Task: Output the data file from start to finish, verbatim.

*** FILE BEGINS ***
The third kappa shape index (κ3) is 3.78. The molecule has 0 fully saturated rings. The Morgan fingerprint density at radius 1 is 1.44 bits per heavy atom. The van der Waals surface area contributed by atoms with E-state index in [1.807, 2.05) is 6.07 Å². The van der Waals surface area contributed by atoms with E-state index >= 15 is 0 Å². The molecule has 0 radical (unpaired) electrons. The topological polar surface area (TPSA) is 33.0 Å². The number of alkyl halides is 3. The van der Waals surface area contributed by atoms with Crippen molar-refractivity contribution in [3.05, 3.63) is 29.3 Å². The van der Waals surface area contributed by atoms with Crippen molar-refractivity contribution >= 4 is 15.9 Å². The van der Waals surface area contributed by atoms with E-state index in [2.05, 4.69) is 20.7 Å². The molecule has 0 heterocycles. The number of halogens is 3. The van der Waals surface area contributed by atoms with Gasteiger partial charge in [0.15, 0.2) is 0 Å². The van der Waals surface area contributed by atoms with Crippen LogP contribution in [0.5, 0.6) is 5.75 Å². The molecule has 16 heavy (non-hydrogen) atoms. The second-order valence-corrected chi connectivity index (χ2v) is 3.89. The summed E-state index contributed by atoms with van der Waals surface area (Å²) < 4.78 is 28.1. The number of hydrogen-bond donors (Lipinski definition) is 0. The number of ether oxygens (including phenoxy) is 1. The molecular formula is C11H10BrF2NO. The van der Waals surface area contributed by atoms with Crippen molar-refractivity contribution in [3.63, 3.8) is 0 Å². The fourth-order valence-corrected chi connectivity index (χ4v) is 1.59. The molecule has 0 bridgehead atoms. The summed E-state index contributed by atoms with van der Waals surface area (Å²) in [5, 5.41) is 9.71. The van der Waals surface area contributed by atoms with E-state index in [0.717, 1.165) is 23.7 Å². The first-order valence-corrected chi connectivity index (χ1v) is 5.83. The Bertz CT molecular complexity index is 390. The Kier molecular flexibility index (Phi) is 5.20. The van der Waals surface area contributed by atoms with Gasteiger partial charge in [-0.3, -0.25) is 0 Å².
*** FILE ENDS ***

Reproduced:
The third kappa shape index (κ3) is 3.78. The molecule has 0 fully saturated rings. The Morgan fingerprint density at radius 1 is 1.44 bits per heavy atom. The van der Waals surface area contributed by atoms with E-state index in [1.807, 2.05) is 6.07 Å². The van der Waals surface area contributed by atoms with E-state index >= 15 is 0 Å². The molecule has 0 radical (unpaired) electrons. The topological polar surface area (TPSA) is 33.0 Å². The number of alkyl halides is 3. The van der Waals surface area contributed by atoms with Crippen molar-refractivity contribution in [3.05, 3.63) is 29.3 Å². The van der Waals surface area contributed by atoms with Crippen molar-refractivity contribution >= 4 is 15.9 Å². The van der Waals surface area contributed by atoms with E-state index in [2.05, 4.69) is 20.7 Å². The molecule has 0 heterocycles. The number of halogens is 3. The van der Waals surface area contributed by atoms with Gasteiger partial charge in [0.15, 0.2) is 0 Å². The van der Waals surface area contributed by atoms with Crippen LogP contribution in [0.5, 0.6) is 5.75 Å². The molecule has 16 heavy (non-hydrogen) atoms. The second-order valence-corrected chi connectivity index (χ2v) is 3.89. The summed E-state index contributed by atoms with van der Waals surface area (Å²) < 4.78 is 28.1. The number of hydrogen-bond donors (Lipinski definition) is 0. The number of ether oxygens (including phenoxy) is 1. The molecular formula is C11H10BrF2NO. The van der Waals surface area contributed by atoms with Crippen molar-refractivity contribution in [3.63, 3.8) is 0 Å². The fourth-order valence-corrected chi connectivity index (χ4v) is 1.59. The molecule has 0 bridgehead atoms. The summed E-state index contributed by atoms with van der Waals surface area (Å²) in [5, 5.41) is 9.71. The van der Waals surface area contributed by atoms with E-state index in [0.717, 1.165) is 23.7 Å². The first-order valence-corrected chi connectivity index (χ1v) is 5.83. The Bertz CT molecular complexity index is 390. The Kier molecular flexibility index (Phi) is 5.20. The van der Waals surface area contributed by atoms with Gasteiger partial charge in [-0.3, -0.25) is 0 Å².